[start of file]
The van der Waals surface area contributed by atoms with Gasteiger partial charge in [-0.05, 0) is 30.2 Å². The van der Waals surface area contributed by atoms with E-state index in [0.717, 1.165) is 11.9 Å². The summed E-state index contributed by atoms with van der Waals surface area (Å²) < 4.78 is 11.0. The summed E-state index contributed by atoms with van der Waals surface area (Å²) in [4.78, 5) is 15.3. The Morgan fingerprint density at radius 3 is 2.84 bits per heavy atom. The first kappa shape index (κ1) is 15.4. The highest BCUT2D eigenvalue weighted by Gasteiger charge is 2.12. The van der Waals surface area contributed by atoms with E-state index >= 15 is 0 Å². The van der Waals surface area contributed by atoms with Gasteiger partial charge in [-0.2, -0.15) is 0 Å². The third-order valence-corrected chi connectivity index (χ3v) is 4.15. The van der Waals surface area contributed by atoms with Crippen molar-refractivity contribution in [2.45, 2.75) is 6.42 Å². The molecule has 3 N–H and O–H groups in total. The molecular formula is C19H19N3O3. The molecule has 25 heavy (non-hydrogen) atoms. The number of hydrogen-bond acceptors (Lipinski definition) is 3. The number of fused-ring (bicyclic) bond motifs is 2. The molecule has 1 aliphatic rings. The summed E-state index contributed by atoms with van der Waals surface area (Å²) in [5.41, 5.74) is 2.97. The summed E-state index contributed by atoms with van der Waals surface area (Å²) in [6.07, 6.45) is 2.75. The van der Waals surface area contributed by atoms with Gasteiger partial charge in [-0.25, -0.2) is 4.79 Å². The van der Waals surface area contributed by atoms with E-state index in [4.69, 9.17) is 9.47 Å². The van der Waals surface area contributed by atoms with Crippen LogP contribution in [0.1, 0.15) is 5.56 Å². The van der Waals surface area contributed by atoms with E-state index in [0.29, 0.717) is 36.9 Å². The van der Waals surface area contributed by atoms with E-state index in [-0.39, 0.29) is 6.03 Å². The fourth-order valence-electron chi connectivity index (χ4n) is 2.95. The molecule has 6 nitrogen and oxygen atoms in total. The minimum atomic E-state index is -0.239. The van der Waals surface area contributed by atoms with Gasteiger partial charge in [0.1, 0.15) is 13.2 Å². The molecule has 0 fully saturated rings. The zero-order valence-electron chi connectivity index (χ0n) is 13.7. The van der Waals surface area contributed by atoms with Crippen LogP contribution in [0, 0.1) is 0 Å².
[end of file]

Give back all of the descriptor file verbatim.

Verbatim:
The van der Waals surface area contributed by atoms with Gasteiger partial charge in [-0.05, 0) is 30.2 Å². The van der Waals surface area contributed by atoms with E-state index in [0.717, 1.165) is 11.9 Å². The summed E-state index contributed by atoms with van der Waals surface area (Å²) < 4.78 is 11.0. The summed E-state index contributed by atoms with van der Waals surface area (Å²) in [4.78, 5) is 15.3. The Morgan fingerprint density at radius 3 is 2.84 bits per heavy atom. The first kappa shape index (κ1) is 15.4. The highest BCUT2D eigenvalue weighted by Gasteiger charge is 2.12. The van der Waals surface area contributed by atoms with E-state index >= 15 is 0 Å². The van der Waals surface area contributed by atoms with Gasteiger partial charge in [-0.2, -0.15) is 0 Å². The third-order valence-corrected chi connectivity index (χ3v) is 4.15. The van der Waals surface area contributed by atoms with Crippen molar-refractivity contribution in [2.45, 2.75) is 6.42 Å². The molecule has 3 N–H and O–H groups in total. The molecular formula is C19H19N3O3. The molecule has 25 heavy (non-hydrogen) atoms. The number of hydrogen-bond acceptors (Lipinski definition) is 3. The number of fused-ring (bicyclic) bond motifs is 2. The molecule has 1 aliphatic rings. The summed E-state index contributed by atoms with van der Waals surface area (Å²) in [5.41, 5.74) is 2.97. The summed E-state index contributed by atoms with van der Waals surface area (Å²) in [6.07, 6.45) is 2.75. The van der Waals surface area contributed by atoms with Gasteiger partial charge in [-0.25, -0.2) is 4.79 Å². The van der Waals surface area contributed by atoms with E-state index in [4.69, 9.17) is 9.47 Å². The van der Waals surface area contributed by atoms with Crippen LogP contribution in [0.1, 0.15) is 5.56 Å². The van der Waals surface area contributed by atoms with E-state index in [0.29, 0.717) is 36.9 Å². The van der Waals surface area contributed by atoms with E-state index in [-0.39, 0.29) is 6.03 Å². The fourth-order valence-electron chi connectivity index (χ4n) is 2.95. The molecule has 6 nitrogen and oxygen atoms in total. The minimum atomic E-state index is -0.239. The van der Waals surface area contributed by atoms with Gasteiger partial charge in [0.1, 0.15) is 13.2 Å². The molecule has 0 fully saturated rings. The zero-order valence-electron chi connectivity index (χ0n) is 13.7. The van der Waals surface area contributed by atoms with Crippen LogP contribution in [0, 0.1) is 0 Å².